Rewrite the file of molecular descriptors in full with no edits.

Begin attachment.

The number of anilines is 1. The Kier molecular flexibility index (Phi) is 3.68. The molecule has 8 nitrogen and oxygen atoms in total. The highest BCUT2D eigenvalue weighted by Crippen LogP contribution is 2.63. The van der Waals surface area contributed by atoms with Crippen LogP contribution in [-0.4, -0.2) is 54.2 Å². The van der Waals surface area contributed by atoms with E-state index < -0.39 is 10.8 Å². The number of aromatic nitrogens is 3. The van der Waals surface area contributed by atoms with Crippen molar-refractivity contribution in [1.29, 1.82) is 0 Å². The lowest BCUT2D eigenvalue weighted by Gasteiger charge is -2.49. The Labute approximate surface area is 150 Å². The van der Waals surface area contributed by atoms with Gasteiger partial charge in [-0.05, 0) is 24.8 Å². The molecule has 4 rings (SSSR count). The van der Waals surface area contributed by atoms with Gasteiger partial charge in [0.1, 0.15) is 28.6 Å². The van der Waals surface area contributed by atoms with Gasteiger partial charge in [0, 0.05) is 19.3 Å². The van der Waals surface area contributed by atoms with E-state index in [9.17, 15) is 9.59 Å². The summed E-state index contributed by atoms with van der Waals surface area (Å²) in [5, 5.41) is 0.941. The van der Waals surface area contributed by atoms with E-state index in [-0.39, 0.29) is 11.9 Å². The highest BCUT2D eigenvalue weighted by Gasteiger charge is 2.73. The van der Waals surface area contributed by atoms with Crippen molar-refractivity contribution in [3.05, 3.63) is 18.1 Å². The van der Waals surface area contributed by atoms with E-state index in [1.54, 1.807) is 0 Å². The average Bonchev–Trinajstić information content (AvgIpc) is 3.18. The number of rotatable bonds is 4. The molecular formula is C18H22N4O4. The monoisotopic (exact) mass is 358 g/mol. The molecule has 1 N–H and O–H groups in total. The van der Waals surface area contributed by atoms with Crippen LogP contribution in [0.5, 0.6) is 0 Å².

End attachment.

The number of anilines is 1. The Kier molecular flexibility index (Phi) is 3.68. The molecule has 8 nitrogen and oxygen atoms in total. The highest BCUT2D eigenvalue weighted by Crippen LogP contribution is 2.63. The van der Waals surface area contributed by atoms with Crippen LogP contribution in [-0.4, -0.2) is 54.2 Å². The van der Waals surface area contributed by atoms with E-state index < -0.39 is 10.8 Å². The number of aromatic nitrogens is 3. The van der Waals surface area contributed by atoms with Crippen molar-refractivity contribution in [1.29, 1.82) is 0 Å². The lowest BCUT2D eigenvalue weighted by Gasteiger charge is -2.49. The Labute approximate surface area is 150 Å². The van der Waals surface area contributed by atoms with Gasteiger partial charge in [-0.05, 0) is 24.8 Å². The molecule has 4 rings (SSSR count). The van der Waals surface area contributed by atoms with Gasteiger partial charge in [0.1, 0.15) is 28.6 Å². The van der Waals surface area contributed by atoms with Gasteiger partial charge in [0, 0.05) is 19.3 Å². The van der Waals surface area contributed by atoms with E-state index in [9.17, 15) is 9.59 Å². The summed E-state index contributed by atoms with van der Waals surface area (Å²) in [5, 5.41) is 0.941. The van der Waals surface area contributed by atoms with E-state index in [-0.39, 0.29) is 11.9 Å². The highest BCUT2D eigenvalue weighted by Gasteiger charge is 2.73. The van der Waals surface area contributed by atoms with Crippen molar-refractivity contribution in [3.05, 3.63) is 18.1 Å². The van der Waals surface area contributed by atoms with E-state index in [1.54, 1.807) is 0 Å². The average Bonchev–Trinajstić information content (AvgIpc) is 3.18. The number of rotatable bonds is 4. The molecular formula is C18H22N4O4. The monoisotopic (exact) mass is 358 g/mol. The molecule has 1 N–H and O–H groups in total. The van der Waals surface area contributed by atoms with Crippen LogP contribution in [0.5, 0.6) is 0 Å².